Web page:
This week: Metro regional government releases a report concluding that Portland lacks adequate affordable housing; Bend considers ways to assist renters and affordable housing advocates speak out about the loss of specialized bonds that could eliminate construction of hundreds of thousands of affordable housing units.
This week: Rents in Portland have fallen slightly, mostly for high-end units close to downtown; Bend renters are finding more options as several new multifamily housing communities open; a new study of rent control in San Francisco by a trio of Sanford economists documents how the policy has failed. Those stories and more in this week's Multifamily Marketwatch.
This week: Want to live in the nation's best place for business and careers in 2017? If you live in Portland, Forbes says to stay put; more "for rent" signs are cropping up on lawns these days and the Washington Post says affordable housing stock has dropped 60% since 2010.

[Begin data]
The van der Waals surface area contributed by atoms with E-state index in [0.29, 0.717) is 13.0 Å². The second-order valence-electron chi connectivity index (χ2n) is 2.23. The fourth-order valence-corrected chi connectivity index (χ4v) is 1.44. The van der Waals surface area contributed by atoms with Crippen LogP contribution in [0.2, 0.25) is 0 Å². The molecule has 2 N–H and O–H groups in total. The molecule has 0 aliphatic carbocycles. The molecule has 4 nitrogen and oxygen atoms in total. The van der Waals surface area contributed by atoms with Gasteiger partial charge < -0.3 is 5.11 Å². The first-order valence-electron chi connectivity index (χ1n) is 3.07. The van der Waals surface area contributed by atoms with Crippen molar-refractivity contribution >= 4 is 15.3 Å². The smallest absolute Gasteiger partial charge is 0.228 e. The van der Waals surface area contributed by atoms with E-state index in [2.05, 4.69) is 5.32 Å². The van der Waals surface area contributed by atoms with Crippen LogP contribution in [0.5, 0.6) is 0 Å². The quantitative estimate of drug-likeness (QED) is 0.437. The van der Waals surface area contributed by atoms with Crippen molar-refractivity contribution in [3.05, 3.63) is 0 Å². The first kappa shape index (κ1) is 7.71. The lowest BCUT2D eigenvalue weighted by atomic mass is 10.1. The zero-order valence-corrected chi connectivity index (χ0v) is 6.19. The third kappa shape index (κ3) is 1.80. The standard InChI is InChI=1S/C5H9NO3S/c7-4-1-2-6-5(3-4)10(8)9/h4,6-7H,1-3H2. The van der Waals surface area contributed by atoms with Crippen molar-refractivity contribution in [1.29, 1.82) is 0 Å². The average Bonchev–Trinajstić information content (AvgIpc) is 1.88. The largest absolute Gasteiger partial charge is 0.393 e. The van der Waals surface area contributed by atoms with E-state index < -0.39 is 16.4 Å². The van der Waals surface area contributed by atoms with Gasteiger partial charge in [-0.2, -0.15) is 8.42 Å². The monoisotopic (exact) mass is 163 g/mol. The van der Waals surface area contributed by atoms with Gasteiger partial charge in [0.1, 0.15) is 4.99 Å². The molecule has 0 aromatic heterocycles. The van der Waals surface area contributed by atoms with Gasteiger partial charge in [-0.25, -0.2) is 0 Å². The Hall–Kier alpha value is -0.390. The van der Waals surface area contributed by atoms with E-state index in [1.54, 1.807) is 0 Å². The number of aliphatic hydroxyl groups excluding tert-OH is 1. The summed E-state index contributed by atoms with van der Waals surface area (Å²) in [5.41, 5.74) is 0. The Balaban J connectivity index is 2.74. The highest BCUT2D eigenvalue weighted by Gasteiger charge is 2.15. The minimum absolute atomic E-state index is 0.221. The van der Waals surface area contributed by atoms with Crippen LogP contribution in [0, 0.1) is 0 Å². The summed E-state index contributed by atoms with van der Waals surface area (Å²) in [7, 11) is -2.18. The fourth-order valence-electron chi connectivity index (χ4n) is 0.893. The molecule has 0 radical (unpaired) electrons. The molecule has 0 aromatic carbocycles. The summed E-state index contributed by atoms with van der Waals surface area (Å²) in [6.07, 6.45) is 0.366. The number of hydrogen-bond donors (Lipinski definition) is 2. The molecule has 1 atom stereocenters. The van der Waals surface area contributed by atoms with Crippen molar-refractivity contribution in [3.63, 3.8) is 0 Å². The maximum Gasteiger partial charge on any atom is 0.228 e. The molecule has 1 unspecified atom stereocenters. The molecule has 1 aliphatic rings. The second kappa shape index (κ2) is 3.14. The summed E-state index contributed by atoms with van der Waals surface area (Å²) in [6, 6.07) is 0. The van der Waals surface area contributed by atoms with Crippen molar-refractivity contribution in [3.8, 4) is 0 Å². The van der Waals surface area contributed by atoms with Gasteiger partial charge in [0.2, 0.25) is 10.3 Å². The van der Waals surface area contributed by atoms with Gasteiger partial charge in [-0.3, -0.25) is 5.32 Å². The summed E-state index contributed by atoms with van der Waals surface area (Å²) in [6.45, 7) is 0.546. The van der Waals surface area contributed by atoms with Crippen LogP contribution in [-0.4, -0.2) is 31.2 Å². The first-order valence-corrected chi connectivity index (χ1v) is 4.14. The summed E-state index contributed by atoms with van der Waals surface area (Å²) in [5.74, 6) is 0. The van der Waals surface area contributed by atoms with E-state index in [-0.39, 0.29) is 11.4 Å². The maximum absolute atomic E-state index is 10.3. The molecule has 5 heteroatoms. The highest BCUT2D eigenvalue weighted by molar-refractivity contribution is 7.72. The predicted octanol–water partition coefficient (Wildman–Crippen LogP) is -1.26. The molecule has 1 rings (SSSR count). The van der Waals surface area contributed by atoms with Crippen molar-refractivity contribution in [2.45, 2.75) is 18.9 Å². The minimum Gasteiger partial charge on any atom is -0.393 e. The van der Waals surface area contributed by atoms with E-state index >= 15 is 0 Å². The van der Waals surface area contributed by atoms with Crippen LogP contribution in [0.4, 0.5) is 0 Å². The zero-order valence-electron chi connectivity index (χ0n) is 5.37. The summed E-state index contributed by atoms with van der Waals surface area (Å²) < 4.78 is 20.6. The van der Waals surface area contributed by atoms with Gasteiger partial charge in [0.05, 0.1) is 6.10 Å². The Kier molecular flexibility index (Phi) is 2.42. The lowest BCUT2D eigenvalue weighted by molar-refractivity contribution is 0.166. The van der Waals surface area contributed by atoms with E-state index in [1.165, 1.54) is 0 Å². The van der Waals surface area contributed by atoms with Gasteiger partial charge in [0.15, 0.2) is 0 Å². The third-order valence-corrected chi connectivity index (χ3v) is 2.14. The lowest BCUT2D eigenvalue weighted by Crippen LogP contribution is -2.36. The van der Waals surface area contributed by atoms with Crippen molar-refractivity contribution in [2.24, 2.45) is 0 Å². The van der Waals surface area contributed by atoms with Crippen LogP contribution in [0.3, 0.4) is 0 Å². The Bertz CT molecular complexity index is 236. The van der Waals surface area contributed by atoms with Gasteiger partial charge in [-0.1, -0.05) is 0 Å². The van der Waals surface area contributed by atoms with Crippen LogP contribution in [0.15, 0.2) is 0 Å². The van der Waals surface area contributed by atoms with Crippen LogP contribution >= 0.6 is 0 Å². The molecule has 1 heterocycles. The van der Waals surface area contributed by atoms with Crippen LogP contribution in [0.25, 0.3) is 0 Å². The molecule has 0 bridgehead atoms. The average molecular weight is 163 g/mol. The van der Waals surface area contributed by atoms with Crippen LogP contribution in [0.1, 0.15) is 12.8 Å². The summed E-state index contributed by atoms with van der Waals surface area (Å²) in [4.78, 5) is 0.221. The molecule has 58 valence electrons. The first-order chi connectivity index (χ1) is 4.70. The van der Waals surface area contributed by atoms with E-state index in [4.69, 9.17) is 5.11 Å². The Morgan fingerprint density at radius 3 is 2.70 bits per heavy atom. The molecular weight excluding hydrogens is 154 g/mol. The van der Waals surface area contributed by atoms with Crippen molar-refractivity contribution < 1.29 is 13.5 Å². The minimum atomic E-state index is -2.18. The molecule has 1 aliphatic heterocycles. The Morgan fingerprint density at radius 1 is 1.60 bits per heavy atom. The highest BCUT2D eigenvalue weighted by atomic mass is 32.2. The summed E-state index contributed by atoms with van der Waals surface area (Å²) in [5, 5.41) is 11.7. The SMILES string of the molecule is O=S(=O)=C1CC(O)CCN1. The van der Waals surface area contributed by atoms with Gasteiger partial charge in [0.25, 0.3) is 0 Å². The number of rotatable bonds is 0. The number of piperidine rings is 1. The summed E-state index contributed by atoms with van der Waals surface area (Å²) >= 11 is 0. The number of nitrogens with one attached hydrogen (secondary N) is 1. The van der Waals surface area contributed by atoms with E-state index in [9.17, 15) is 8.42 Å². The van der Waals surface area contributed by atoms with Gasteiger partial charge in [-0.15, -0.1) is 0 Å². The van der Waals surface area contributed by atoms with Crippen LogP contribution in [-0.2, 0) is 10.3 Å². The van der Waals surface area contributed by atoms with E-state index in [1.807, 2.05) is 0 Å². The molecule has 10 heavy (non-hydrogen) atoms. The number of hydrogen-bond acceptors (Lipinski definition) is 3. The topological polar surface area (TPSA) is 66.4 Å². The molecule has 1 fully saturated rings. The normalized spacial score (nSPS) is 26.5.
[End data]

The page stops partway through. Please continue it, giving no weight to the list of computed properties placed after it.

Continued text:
This Week: Portland City Commissioner Chloe Eudaly stops strict enforcement of code restrictions against sleeping in RVs and tiny houses built on private property without a permit; Portland State University reports that wages in Portland are rising, and housing prices are increasing at a slower rate.
This week: a Portland Landlord slams Commissioner Eudaly for violating City of Portland social media policy and blocking him from her public Facebook page; the Portland Tribune reports that more than 15% of the cost of new apartment buildings comes from City of Portland fees and development charges.
This week: Chloe Eudaly's First Right of Refusal ordinance for renters would likely apply to all types of rental housing; Portland developers propose to build up to 2,500 units on Portland's waterfront, including 500 affordable units, in exchange for increased height limits.
This week: Portland Commissioner Chloe Eudaly wants to give tenants first right of refusal to buy apartment buildings before they hit the market, and Mayor Ted Wheeler will ask for an 18-month extension of Portland's housing emergency -- this time requiring agencies to figure out when to end it.